October 2019
The Eleventh Circuit’s recent decision in Salcedo v. Hanna, brings good news to the Telephone Consumer Protection Act (“TCPA”) defense bar by breathing new life into challenges objecting to statutory injury in TCPA class action lawsuits. With thousands of these lawsuits being filed each year in federal court, TCPA class actions can be the bane of consumer-driven businesses. With each violation resulting in potential statutory damages ranging from $500 to $1500, settlements frequently reach millions of dollars. Because of the possibly staggering liability, defendants have continued to look for factual and legal defenses to ward off such claims.

One such legal defense, based upon a lack of Article III standing, is commonly asserted in lawsuits predicated on statutory rights. Standing requires the plaintiff to allege a concrete injury-in-fact—while the injury can be intangible, it must actually exist. Because the TCPA does not require actual harm to pursue statutory damages, defendants in TCPA actions frequently raise challenges to plaintiffs’ standing for failure to allege a concrete injury. These challenges, however, have largely failed.

The Salcedo case stems from the plaintiff’s receipt of a single unsolicited text message from his former attorney in 2016. The defendants moved to dismiss the plaintiff’s claims, including the putative class action, asserting the plaintiff failed to allege concrete injury and, therefore, lacked standing. The district court denied the motion but, recognizing the tumultuous nature of TCPA case law regarding standing challenges, granted defendants’ request for an interlocutory appeal.

The Eleventh Circuit, having granted defendants’ interlocutory appeal, found the plaintiff failed to allege any concrete injury, holding the “isolated, momentary, and ephemeral” injury of receiving a single, unsolicited text message falls short of the harm necessary to establish Article III standing. Judge Elizabeth Branch, writing on behalf of the three-judge panel, considered Congress’s legislative findings, noting in particular that Congress was concerned for the “sanctity of the home” and the outrage consumers feel over the proliferation of intrusive nuisance calls to their homes. However, due to the portable nature of cell phones and the ability to silence them, the Court concluded cell phones present “less potential for nuisance” and “may involve less of an intrusion than calls to a home phone.”

Additionally, the Court analyzed the history behind the common law tort of intrusion upon seclusion, the historical basis for invasion-of-privacy lawsuits. Quoting the Restatement (Second of Torts), the Court explained the tort of intrusion upon seclusion creates liability for invasion of privacy where the invasion would be “highly offensive to a reasonable person.” In other words, a plaintiff seeking recovery under this tort could establish standing only where the intrusion was “objectively serious” and “universally condemnable.” But “[t]he chirp, buzz, or blink of a cell phone receiving a single text message is more akin to walking down a busy sidewalk and having a flyer briefly waived in one’s face. Annoying, perhaps, but not a basis for invoking the jurisdiction of the federal courts.”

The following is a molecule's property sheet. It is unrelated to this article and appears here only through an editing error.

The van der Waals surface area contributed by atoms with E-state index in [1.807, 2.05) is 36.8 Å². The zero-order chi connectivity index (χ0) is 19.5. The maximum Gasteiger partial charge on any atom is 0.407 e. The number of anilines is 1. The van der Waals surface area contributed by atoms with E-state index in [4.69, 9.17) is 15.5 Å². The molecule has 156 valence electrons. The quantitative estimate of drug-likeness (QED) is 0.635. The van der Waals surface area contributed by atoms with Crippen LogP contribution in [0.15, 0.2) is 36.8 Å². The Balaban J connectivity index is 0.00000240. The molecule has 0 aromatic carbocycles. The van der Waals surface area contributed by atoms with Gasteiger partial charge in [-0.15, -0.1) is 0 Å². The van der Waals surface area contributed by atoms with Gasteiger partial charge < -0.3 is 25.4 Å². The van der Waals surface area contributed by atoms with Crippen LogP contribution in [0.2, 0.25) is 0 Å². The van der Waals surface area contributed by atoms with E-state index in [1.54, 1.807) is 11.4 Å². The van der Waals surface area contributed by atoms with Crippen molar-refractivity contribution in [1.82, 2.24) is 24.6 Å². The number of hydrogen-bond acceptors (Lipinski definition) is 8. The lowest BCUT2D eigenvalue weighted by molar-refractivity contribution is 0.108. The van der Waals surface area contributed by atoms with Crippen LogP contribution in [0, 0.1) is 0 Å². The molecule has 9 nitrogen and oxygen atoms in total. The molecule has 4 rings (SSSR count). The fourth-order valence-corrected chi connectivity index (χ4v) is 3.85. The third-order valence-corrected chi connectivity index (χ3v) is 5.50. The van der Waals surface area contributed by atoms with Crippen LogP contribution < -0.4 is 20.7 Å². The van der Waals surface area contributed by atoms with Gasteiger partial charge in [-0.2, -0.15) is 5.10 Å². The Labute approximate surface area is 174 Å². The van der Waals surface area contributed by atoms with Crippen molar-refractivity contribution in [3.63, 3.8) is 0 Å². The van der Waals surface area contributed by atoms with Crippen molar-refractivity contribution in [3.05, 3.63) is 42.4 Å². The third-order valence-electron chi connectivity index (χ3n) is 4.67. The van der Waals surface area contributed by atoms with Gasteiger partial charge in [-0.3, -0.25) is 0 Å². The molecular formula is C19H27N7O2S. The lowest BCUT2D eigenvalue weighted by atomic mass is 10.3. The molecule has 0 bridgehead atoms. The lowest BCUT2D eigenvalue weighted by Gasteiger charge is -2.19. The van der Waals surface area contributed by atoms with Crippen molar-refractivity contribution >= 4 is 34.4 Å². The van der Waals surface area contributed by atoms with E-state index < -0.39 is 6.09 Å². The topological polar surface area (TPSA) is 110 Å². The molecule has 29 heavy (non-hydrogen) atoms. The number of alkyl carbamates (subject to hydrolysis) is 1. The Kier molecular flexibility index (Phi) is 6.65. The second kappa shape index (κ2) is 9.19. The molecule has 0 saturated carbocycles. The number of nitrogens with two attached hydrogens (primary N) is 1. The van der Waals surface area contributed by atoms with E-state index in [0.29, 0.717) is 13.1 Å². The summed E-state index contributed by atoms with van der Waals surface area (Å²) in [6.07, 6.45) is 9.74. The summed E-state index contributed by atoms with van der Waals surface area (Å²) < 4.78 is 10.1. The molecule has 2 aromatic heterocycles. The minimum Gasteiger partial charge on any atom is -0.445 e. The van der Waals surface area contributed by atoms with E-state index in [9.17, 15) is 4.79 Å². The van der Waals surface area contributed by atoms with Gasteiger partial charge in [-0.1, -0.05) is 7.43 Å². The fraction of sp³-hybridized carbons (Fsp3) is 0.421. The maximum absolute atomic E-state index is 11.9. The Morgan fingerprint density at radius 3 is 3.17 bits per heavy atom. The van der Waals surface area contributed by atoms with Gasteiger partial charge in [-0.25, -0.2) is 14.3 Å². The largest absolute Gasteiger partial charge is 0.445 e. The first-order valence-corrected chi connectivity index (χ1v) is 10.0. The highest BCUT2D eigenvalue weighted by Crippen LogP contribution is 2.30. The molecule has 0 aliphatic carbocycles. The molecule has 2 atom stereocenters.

The Eleventh Circuit’s opinion breaks away from the Ninth Circuit’s 2017 decision in Van Patten v. Vertical Fitness Group, which concluded the receipt of two text messages is sufficient to confer Article III standing. According to the Ninth Circuit, Congress identified unsolicited contact as a concrete harm and established the TCPA to redress that harm. Accordingly, “[u]nsolicited telemarketing phone calls or text messages, by their nature, invade the privacy and disturb the solitude of their recipients,” and thus infringe the exact privacy interests Congress sought to protect. The Eleventh Circuit vehemently disagreed, calling the Ninth Circuit’s conclusion a “broad overgeneralization of the judgment of Congress,” and thereby paving a possible path to the U.S. Supreme Court for much-needed clarity on the application of statutory standing with respect to TCPA claims.

The Eleventh Circuit precedent is likely to make waves in the ocean of TCPA litigation. While the case arises from the receipt of a single text message, the Eleventh Circuit’s language suggests a broader application. In any event, the decision may help ease the onslaught of TCPA claims against consumer-driven businesses, at least in the courts within the Eleventh Circuit, especially because the Court refused to establish a quantitative limit on how many text messages are necessary to show concrete injury. Rather, the opinion demands courts look closely at a plaintiff’s allegations in light of the statute, precedent, history, and judgment of Congress, acknowledging such inquiries naturally result in differing outcomes depending on the various inputs. Such inquiries may well run counter to class-wide generalizations relevant to the Rule 23 elements of commonality, typicality, and predominance, and may curtail future class certification of TCPA claims.

The decision also raises the bar for plaintiffs seeking to allege injury for unsolicited communications. Simply alleging a communication “resulted in an invasion of privacy” and denied the consumer the “right to enjoy the full utility of his cellular device,” without more, cannot establish the requisite injury, at least in the Eleventh Circuit. In the absence of specifics, Salcedo holds, plaintiffs cannot show concrete injury.

The Eleventh Circuit’s decision is sure to have resounding impacts on future TCPA litigation, ranging from the forums chosen by future class-action plaintiffs to an increase in defendants’ standing challenges. The split between the Ninth and Eleventh Circuits will be watched closely and it remains to be seen which other courts may join the fray.